Early 10th century Hindu temple comprising of 3 brick sanctuaries
Name: Prasat Bei
Date: Early 10th century King Yasovarman I
Location: Just South of the moat around Angkor Thom, 300 meters West of the South gate
Nearby: Baksei Chamkrong, Angkor Wat, Phnom Bakheng, Angkor Thom
The Prasat Bei is an early 10th century Hindu temple built by King Yasovarman I. The small temple was dedicated to Shiva and oriented towards the East. Its name translates to “the three towers”.
The sanctuary towers are located about 300 meters West of the South gate, between the Phnom Bakheng temple and the moat surrounding Angkor Thom. Their style reminds of the Prasat Kravan, that has five towers built around the same time.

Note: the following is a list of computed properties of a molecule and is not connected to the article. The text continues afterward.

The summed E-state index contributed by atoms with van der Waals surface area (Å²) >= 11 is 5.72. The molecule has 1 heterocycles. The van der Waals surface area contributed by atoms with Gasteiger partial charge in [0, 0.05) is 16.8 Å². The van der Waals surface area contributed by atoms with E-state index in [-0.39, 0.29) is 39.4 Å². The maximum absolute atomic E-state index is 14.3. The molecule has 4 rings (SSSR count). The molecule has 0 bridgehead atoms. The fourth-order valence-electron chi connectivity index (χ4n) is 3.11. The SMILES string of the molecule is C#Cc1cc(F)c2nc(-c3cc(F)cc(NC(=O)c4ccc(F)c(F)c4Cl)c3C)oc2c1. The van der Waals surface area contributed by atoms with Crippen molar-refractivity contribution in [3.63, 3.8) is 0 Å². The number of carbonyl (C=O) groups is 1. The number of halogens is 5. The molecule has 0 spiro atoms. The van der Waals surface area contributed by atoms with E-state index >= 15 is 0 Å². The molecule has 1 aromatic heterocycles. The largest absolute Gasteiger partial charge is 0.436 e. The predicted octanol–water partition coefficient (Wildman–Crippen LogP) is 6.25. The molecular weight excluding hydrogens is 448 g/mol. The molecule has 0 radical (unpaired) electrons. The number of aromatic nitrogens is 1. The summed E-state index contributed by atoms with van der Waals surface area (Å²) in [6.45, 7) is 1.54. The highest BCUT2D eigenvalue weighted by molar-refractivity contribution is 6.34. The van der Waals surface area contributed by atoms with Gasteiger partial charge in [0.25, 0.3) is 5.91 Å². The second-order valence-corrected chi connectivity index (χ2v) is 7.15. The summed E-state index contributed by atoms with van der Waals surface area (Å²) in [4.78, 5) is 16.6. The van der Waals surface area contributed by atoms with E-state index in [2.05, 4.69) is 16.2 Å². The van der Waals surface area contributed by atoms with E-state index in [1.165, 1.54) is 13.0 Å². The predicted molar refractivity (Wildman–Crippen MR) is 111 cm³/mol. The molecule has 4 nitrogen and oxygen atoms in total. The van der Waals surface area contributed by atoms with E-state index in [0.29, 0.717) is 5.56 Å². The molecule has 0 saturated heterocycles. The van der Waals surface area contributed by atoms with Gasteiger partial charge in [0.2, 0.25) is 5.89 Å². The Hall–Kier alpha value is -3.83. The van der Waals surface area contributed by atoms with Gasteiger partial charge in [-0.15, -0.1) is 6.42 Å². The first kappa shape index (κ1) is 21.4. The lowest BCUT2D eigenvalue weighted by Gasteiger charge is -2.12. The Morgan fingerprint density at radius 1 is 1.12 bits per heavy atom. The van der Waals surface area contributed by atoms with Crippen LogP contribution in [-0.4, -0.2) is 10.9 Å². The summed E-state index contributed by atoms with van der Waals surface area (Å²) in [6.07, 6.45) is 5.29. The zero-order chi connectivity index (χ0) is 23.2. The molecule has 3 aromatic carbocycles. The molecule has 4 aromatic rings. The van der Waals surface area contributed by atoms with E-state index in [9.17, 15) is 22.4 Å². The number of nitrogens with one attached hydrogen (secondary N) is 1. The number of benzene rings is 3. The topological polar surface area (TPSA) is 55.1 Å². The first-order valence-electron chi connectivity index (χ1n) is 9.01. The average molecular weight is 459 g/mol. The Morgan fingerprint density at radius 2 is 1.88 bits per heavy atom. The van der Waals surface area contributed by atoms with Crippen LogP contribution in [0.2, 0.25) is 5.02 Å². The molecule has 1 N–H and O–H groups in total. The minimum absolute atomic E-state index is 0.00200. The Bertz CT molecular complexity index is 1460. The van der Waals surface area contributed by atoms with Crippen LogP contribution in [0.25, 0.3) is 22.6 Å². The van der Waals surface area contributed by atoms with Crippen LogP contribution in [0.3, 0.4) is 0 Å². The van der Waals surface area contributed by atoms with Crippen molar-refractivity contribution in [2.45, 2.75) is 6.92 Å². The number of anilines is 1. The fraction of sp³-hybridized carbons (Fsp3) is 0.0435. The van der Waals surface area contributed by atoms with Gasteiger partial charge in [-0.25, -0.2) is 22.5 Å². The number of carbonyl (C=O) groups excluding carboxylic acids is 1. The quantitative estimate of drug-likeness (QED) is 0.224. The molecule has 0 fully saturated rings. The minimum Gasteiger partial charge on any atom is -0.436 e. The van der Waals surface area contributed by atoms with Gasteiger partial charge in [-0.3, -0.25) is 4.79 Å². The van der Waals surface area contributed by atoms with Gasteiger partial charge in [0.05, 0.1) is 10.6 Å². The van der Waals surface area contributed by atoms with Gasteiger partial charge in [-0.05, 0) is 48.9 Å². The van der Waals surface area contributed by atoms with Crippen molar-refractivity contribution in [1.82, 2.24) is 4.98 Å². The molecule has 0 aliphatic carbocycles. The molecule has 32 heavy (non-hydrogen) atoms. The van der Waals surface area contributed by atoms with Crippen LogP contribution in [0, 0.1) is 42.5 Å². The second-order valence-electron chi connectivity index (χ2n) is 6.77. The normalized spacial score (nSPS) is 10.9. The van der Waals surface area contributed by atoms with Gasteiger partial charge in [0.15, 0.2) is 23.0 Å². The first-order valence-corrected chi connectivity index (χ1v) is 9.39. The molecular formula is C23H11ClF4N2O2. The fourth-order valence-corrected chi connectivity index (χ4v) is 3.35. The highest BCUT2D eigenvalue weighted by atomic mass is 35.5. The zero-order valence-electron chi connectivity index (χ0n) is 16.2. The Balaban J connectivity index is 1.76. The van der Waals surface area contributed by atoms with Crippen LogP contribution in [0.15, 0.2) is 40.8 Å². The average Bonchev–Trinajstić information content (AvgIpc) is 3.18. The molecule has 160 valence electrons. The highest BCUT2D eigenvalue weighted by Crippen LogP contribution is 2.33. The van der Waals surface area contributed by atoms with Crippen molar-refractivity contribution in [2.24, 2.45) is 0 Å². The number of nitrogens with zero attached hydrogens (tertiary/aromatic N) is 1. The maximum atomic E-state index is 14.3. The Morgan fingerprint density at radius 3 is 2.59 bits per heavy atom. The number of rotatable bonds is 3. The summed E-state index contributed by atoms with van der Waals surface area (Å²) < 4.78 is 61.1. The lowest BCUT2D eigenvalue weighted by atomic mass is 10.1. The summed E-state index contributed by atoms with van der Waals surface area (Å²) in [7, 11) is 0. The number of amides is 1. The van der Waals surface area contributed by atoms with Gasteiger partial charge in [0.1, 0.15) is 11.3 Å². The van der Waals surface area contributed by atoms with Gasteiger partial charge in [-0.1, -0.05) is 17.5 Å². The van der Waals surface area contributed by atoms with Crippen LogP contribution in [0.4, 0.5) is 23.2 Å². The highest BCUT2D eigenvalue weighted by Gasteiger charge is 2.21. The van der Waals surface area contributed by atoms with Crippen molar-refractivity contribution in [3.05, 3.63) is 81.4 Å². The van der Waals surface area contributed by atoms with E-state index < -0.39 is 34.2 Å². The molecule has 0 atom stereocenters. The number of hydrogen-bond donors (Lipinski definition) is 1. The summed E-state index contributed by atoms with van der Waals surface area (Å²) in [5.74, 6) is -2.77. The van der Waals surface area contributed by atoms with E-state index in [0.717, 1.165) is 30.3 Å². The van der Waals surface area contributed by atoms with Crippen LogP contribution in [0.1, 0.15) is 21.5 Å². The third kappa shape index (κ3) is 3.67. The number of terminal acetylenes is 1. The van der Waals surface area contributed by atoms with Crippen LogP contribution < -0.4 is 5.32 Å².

3 sanctuaries on a single laterite platform
The Prasat Bei consists of a line of three brick towers on a single laterite platform. A single staircase in front of the central tower gives access to the platform, that is aligned North South measuring 24 meters long by 10 meters wide. The diminishing tiers on top of the sanctuaries are missing, except for the central tower.
The North tower was never finished; the sculptures on the lintel over the doorway is only a rough outline. The lintels on the central and South tower contain depictions of Indra on the three headed elephant Airavata. The central sanctuary houses a linga set on a pedestal.
Restored by EFEO
The temple was cleared by Henri Marchal in the 1910’s and restored by the EFEO in 1960.